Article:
We Tell Ourselves Stories to Live: On Stories, Storytellers, and the Human Experience

Stories and Storytellers will be a day-long celebration of story -- why we tell them, why we love them, why stories help us understand what it means to be human, how stories and storytelling can help us reclaim our humanity in a time of overwhelming technology, how stories help us survive, and how they help us make sense of the world and our place in it.

The event will feature a panel discussion at noon (in the Mary Lou Campana Chapel and Lecture Center) and a reading at 7 p.m. (in Powers Hall 100) focusing on the theme, “We Tell Ourselves Stories in Order to Live.” The panel will be moderated by Pitt-Greensburg professor and author Lori Jakiela, and will feature authors Thomas Sweterlitsch, Sarah Shotland, Ben Gwin and Eric Boyd.

Thomas Sweterlitsch is the author of the best-selling novel, “Tomorrow and Tomorrow,” a book The Pittsburgh Post-Gazette called “a near-future cyberpunk thriller in the tradition of William Gibson and Bruce Sterling; a funny, gloomy meditation on technology and mental illness in the tradition of Phillip K. Dick and J.G. Ballard; a cynically outrageous mystery less in the tradition of Chandler than that of James Ellroy. . . .a bleak, gorgeous romp through a pornographic and political American id.” Sweterlitsch has worked for 12 years at the Carnegie Library for the Blind and Physically Handicapped. He lives in Pittsburgh with his wife and daughter.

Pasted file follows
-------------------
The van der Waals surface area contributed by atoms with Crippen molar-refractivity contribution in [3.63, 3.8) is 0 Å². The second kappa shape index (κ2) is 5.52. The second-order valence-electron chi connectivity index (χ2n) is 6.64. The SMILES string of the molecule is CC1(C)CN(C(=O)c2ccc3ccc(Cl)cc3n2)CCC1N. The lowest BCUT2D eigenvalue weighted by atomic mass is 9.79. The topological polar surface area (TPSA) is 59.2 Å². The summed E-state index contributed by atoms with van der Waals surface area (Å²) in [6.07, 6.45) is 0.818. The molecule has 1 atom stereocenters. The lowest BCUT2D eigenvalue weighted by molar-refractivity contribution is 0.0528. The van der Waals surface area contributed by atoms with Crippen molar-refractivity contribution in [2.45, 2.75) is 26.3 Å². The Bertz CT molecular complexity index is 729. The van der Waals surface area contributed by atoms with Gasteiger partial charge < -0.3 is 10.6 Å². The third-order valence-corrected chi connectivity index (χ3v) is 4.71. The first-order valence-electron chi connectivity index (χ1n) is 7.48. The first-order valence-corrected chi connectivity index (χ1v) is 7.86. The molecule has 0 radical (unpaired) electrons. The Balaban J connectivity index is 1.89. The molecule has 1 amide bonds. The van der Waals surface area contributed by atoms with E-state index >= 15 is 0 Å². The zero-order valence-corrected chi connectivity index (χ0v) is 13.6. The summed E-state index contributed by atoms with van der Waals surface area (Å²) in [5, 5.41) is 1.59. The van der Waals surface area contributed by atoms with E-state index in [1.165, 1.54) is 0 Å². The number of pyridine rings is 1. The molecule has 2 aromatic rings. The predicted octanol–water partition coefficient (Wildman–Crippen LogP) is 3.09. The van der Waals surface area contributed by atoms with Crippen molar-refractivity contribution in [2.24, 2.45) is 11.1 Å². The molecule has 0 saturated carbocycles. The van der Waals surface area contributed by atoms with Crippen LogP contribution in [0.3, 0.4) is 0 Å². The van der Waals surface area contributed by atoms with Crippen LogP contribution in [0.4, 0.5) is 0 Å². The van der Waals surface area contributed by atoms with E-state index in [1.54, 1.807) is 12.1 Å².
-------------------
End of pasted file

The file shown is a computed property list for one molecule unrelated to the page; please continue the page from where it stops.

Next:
Sarah Shotland is the author of the novel “Junkette.” She is a novelist and playwright whose work has been performed in New Orleans, Dallas, Austin, Chicago, and Florida; and internationally in Chongqing, PRC, and Madrid, Spain. Her most recent play, “Cereus Moonlight,” was commissioned by miR Theater.  After opening on the Space Coast of Florida, it played at the 25th annual Rhino Fest in Chicago.

Shotland is the co-founder and program coordinator of Words Without Walls, which brings creative writing classes to jails, prisons and rehabilitation centers in Pittsburgh, PA. She is co-editor of the literary anthology “Words without Walls: Writers on Addiction, Violence & Incarceration” with Sheryl St. Germain, published by Trinity University Press in spring 2015. A member of the Literary Arts faculty at Pittsburgh Creative and Performing Arts, Shotland also teaches in Chatham University’s MFA in Creative Writing program.

Ben Gwin is the fiction editor at Burrow Press Review. His fiction has appeared or is forthcoming in “The Normal School,” “Bridge Eight,” “Word Riot,” “Mary: A Journal of New Writing,” and others. His novel, “Clean Time: The True Story of Ronald Reagan Middleton,” will be published this year. Previously, the manuscript was shortlisted for the 2014 Pressgang Prize, and named a semifinalist for the 2015 Horatio Nelson Fiction Prize. Gwin lives in Pittsburgh with his daughter.

Eric Boyd’s work has appeared in “Prison Noir,” edited by Joyce Carol Oates, and “Words Without Walls,” an anthology from Trinity University Press, featuring work by folks such as Oates, Nick Flynn, Terrance Hayes, Dorothy Allison, and Tim O’Brien. He is the author of “Whiskey Sour,” a collection of short prose pieces. His work has been widely published in journals, including “Vol. 1 Brooklyn,” the “PEN America Journal,” “The Offing,” “Guernica” and others. Boyd is a graduate of The Foundry MFA program, and lives in Pittsburgh, where he’s at work on a story collection, “Brownfields.” A short book of six-word stories/poems, “Q&A,” is forthcoming in the UK from PoetryPulse press.

The event is also sponsored by the Pitt-Greensburg Office of Academic Affairs. For more information, click here or contact Lori Jakiela at loj@pitt.edu.


Friday, April 1, 2016